The benchmark submission lists what appears to be a four-core, eight-thread Core i3-10100. It sports a 3.6 GHz base clock, which likely isn't final, so take that frequency with a grain of salt. This shuffle in the low-end definitely means an upscale in Intel's more powerful lineups, with HyperThreading likely being active for all of their product stack across Comet Lake - 4C, 8T Core i3; 6C, 12T Core i5; 8C, 16T Core i7; and a likely 10C, 20T Core i9 10900K that straddles the line between consumer and HEDT platforms. Of course, remember these are still built upon the 14 nm process, give or take a few "+" symbols, so don't expect too much in terms of energy efficiency gains.

Intel Discontinues Almost the Entire 7th Generation Core Desktop Processor Series

Intel late Thursday, through a product change notification, announced the discontinuation of almost its entire 7th generation Core "Kaby Lake" desktop processor series. This includes most chips across the Core i3, Core i5, Core i7, Pentium, and Celeron desktop chips based on the 14 nm+ "Kaby Lake-S" silicon, across both retail boxed and tray packages. These chips formed Intel's main product lineup through 2017, and had to be quickly succeeded by the 8th generation "Coffee Lake" with the advent of AMD Ryzen. To clear out its inventory, Intel will accept discontinuance orders for these chips until April 2020. A discontinuance order can only be placed by a customer who has previously ordered these exact chips. The last of these orders will be shipped out by October 2020.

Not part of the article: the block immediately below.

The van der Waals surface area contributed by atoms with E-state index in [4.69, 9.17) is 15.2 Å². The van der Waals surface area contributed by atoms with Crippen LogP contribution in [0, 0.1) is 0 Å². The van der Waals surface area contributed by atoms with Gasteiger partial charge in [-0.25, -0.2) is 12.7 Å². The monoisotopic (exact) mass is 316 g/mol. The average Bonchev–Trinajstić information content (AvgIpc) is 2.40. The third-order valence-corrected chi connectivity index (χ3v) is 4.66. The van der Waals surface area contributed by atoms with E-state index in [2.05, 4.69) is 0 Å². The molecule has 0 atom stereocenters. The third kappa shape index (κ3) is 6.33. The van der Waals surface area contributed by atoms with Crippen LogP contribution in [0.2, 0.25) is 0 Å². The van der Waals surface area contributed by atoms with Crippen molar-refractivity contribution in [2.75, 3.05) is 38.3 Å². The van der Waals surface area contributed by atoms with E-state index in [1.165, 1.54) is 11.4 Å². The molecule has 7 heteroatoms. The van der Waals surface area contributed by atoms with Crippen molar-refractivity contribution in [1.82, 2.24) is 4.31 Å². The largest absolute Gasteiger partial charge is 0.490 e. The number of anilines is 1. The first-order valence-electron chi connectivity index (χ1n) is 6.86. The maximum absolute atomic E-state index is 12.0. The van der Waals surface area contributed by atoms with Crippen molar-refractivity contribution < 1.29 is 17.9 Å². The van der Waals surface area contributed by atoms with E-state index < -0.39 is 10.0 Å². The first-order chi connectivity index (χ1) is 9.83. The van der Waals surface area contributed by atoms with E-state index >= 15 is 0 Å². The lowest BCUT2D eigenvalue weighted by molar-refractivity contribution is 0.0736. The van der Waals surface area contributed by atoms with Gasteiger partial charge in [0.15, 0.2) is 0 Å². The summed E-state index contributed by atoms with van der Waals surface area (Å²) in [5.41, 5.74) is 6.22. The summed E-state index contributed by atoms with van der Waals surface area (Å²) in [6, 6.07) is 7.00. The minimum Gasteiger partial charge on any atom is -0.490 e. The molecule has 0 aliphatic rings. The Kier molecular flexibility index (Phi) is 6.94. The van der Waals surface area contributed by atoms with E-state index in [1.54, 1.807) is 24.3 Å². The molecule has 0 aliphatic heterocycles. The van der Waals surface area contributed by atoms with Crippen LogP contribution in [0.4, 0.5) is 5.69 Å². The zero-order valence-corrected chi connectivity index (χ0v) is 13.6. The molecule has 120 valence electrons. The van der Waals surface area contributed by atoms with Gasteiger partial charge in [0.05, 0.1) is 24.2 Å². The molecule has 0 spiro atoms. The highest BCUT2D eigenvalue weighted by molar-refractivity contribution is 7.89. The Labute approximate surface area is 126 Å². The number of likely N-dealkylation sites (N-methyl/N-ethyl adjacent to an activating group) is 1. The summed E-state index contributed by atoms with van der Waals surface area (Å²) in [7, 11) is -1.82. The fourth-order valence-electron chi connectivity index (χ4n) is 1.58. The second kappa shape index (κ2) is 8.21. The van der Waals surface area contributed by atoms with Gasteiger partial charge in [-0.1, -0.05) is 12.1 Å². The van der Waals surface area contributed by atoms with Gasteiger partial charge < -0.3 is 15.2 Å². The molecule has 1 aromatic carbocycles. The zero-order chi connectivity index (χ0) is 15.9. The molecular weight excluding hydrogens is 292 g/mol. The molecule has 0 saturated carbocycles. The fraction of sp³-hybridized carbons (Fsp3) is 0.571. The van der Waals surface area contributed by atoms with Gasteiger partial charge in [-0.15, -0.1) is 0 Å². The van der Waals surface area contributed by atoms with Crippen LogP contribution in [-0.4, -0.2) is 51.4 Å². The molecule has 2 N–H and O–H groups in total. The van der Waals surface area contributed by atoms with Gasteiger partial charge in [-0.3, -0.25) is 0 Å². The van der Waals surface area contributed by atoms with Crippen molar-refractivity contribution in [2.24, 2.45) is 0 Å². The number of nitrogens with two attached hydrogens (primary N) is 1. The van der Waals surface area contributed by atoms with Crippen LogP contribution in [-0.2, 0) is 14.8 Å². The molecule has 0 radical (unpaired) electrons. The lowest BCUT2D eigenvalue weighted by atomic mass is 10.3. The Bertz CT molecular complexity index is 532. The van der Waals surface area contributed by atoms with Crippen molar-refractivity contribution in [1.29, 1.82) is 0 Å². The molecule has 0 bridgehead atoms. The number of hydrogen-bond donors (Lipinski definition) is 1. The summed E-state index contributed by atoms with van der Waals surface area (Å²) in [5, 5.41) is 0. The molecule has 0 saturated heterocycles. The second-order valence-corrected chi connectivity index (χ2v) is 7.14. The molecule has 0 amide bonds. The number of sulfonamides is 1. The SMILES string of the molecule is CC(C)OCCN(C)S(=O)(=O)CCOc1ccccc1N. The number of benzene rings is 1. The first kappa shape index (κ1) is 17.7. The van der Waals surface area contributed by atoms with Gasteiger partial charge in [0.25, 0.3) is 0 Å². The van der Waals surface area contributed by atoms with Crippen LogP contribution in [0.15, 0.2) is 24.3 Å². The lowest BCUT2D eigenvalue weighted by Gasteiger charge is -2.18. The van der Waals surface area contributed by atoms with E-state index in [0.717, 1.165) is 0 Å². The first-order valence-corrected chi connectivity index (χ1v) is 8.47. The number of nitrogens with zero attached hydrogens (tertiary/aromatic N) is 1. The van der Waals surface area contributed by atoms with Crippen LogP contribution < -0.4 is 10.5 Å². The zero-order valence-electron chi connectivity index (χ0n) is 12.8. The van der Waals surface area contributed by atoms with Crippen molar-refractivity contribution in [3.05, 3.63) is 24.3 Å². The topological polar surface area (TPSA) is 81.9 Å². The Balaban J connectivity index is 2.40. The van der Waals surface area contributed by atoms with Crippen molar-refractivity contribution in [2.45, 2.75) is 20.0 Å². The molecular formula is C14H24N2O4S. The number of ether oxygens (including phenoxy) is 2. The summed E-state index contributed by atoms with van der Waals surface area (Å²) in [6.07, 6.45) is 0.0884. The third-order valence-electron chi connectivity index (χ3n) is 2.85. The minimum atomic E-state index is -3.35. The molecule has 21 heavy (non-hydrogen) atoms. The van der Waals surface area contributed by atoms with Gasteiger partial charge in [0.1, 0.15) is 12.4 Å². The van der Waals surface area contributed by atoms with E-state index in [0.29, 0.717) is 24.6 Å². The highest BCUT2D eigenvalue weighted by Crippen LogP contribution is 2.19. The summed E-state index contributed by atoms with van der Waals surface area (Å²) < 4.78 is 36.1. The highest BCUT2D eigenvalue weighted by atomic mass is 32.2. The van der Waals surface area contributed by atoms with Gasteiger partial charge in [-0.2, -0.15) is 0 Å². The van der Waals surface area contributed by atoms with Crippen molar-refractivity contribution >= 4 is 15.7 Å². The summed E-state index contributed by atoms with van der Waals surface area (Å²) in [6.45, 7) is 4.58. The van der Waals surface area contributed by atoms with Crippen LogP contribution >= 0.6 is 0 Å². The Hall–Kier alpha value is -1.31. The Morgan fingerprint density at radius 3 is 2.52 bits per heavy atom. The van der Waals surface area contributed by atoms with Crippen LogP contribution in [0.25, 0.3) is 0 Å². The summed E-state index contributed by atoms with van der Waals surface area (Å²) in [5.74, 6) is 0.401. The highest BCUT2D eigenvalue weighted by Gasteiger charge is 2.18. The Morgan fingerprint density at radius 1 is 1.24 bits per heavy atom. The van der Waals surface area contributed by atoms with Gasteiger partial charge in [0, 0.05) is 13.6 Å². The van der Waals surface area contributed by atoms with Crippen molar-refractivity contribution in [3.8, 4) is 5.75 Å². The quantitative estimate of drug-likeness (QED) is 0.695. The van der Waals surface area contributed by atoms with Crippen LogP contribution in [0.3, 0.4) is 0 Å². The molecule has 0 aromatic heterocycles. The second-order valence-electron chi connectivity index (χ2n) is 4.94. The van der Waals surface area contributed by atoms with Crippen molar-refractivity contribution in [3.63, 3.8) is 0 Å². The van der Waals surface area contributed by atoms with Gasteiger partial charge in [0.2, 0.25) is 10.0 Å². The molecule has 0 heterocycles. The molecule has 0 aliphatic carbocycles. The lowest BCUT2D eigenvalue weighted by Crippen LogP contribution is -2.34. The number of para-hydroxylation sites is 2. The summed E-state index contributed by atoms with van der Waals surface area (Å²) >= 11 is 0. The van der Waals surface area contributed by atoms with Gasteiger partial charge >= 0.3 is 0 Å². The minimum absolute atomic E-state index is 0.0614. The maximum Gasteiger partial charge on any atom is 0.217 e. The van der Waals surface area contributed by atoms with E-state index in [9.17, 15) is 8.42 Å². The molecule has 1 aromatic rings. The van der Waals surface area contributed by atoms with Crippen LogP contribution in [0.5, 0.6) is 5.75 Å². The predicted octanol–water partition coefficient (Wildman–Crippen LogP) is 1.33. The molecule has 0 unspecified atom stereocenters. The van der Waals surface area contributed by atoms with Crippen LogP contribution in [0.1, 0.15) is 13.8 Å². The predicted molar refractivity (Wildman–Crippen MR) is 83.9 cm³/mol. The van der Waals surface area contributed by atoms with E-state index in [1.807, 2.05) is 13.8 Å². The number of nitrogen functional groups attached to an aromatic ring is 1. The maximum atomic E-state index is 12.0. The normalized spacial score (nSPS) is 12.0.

Intel Discontinues Omni-Path Enabled Xeon Processors

Intel's Omni-Path technology has been used primarily in high performance computing market, in order to provide high speed interconnect between Intel Xeon CPUs, with speeds reaching around 100 Gbps. Accompanied by different design and system integration that Omni-Path uses, it was a bit difficult to integrate into server system, while not adding much value that other technologies couldn't match or beat.